The Princes of the Reformation banded together and deliberated their response, deciding that they would not bow down to the wishes of the majority. John, the Elector of Saxony, spoke on their behalf before the diet, voicing their protest and clearly delineating the reasoning behind it. On the 25th of April they gathered together in the house of Peter Mutterstadt, Deacon of St. John’s, with two notaries and several witnesses, to draft a protest against the decision of the Diet and to firmly take their stand on the side of the Gospel and the reformation, collectively declaring “in matters of conscience the majority has no power”. In the drafting of that appeal the whole of Christendom, up to that point joined together under the formidable arm of Rome, was divided into two distinct camps and Protestantism raised its standard beside that of Rome, boldly declaring itself to be a church and a movement.
Prior to the Diet of Speyer in 1529, some of the Lutheran Princes were told that the Catholic Princes of the Empire had hatched a secret plot to gather together the Catholic forces and mount a full-fledged attack against the two most powerful Lutheran territories, Saxony and Hesse. The ringleader of the plot was Archduke Ferdinand, the same Ferdinand who worked so feverishly on behalf of the Papacy during the Diet of Speyer in 1529. In addition to this many of those who had faithfully embraced the Reformation in Germany were martyred in the period between the Diet of Worms in 1521 and the Diet of Speyer in 1529.
This is the social and political climate that surrounded the Diet of Spires in 1529. When the Lutheran Princes marched out of the Diet in protest, they did so with a full knowledge of the consequences they would face in so doing.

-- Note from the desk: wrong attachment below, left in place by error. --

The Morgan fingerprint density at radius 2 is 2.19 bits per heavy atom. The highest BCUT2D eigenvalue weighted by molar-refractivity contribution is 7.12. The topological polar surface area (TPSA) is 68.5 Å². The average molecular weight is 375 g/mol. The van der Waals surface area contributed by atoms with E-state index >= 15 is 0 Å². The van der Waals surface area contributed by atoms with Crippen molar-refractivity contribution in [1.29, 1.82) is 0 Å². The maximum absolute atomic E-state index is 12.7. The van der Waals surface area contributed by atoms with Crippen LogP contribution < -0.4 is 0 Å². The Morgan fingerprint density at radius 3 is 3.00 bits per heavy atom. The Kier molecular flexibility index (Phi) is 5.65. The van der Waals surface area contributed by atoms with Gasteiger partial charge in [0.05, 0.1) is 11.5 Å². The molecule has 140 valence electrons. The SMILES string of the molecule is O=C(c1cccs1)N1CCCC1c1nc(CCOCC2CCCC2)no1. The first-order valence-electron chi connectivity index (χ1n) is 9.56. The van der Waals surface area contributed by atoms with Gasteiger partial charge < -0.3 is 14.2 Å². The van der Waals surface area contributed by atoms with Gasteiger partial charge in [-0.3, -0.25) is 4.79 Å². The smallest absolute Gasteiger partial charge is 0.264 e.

The Catholic Princes could easily form a confederacy with the armies of the Pope which would leave the Lutheran states vulnerable to war, bloodshed and persecution.
But to them, the truth and the right of every single one of their subjects to freedom of conscience were more important than securing their territories against hostile forces. This was a principle they were willing to stand for regardless of the consequences.
The essence of the Protest of the Princes was two-fold; firstly it rejected the idea that civil authority had a say in matters of conscience and secondly it placed the authority of the word of God above that of the church, principles that gave birth to what we now call Protestantism. What does Protestantism mean to you and I today? Is it an archaic idea relegated to the annals of church history or is it a living, breathing principle that has taken root in our hearts? A principle that preserves us from yielding to the demands of the majority while empowering us to submit to the word of God. The apostles said it best in Acts 5:29 “We ought to obey God rather than men”.